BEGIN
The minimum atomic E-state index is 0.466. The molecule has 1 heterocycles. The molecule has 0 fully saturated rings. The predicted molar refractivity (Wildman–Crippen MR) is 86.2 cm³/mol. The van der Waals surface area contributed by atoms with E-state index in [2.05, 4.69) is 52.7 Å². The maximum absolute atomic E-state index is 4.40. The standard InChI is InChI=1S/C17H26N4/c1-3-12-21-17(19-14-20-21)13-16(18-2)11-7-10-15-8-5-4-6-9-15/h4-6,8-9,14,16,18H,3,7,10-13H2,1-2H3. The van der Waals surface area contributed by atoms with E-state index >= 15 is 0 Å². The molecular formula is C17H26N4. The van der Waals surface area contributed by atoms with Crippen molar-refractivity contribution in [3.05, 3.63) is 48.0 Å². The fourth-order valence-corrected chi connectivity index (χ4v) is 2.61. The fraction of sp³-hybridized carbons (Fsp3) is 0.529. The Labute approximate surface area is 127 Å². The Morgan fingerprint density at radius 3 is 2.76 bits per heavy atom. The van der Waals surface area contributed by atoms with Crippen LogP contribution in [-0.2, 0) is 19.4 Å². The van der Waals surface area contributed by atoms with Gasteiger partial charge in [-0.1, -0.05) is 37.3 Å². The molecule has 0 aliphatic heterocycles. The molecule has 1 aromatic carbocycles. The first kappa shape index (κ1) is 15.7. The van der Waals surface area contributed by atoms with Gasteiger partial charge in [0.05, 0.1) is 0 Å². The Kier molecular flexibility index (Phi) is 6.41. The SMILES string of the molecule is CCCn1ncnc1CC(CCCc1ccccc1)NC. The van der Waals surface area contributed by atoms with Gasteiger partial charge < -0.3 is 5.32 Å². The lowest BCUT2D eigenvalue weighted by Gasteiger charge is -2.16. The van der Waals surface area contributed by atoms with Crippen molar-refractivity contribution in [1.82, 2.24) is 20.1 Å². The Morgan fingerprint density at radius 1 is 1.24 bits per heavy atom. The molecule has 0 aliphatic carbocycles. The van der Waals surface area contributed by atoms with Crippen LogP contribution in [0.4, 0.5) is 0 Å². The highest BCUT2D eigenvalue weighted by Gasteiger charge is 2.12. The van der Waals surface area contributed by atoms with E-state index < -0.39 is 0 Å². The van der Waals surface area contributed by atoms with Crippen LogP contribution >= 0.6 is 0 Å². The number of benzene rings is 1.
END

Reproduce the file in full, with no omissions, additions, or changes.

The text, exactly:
The minimum atomic E-state index is 0.466. The molecule has 1 heterocycles. The molecule has 0 fully saturated rings. The predicted molar refractivity (Wildman–Crippen MR) is 86.2 cm³/mol. The van der Waals surface area contributed by atoms with E-state index in [2.05, 4.69) is 52.7 Å². The maximum absolute atomic E-state index is 4.40. The standard InChI is InChI=1S/C17H26N4/c1-3-12-21-17(19-14-20-21)13-16(18-2)11-7-10-15-8-5-4-6-9-15/h4-6,8-9,14,16,18H,3,7,10-13H2,1-2H3. The van der Waals surface area contributed by atoms with E-state index >= 15 is 0 Å². The molecular formula is C17H26N4. The van der Waals surface area contributed by atoms with Crippen molar-refractivity contribution in [3.05, 3.63) is 48.0 Å². The fourth-order valence-corrected chi connectivity index (χ4v) is 2.61. The fraction of sp³-hybridized carbons (Fsp3) is 0.529. The Labute approximate surface area is 127 Å². The Morgan fingerprint density at radius 3 is 2.76 bits per heavy atom. The van der Waals surface area contributed by atoms with Crippen LogP contribution in [-0.2, 0) is 19.4 Å². The van der Waals surface area contributed by atoms with Gasteiger partial charge in [-0.1, -0.05) is 37.3 Å². The molecule has 0 aliphatic heterocycles. The molecule has 1 aromatic carbocycles. The first kappa shape index (κ1) is 15.7. The van der Waals surface area contributed by atoms with Gasteiger partial charge in [0.05, 0.1) is 0 Å². The Kier molecular flexibility index (Phi) is 6.41. The SMILES string of the molecule is CCCn1ncnc1CC(CCCc1ccccc1)NC. The van der Waals surface area contributed by atoms with Gasteiger partial charge < -0.3 is 5.32 Å². The lowest BCUT2D eigenvalue weighted by Gasteiger charge is -2.16. The van der Waals surface area contributed by atoms with Crippen molar-refractivity contribution in [1.82, 2.24) is 20.1 Å². The Morgan fingerprint density at radius 1 is 1.24 bits per heavy atom. The molecule has 0 aliphatic carbocycles. The van der Waals surface area contributed by atoms with Crippen LogP contribution in [0.4, 0.5) is 0 Å². The highest BCUT2D eigenvalue weighted by Gasteiger charge is 2.12. The van der Waals surface area contributed by atoms with E-state index < -0.39 is 0 Å². The van der Waals surface area contributed by atoms with Crippen LogP contribution >= 0.6 is 0 Å². The number of benzene rings is 1.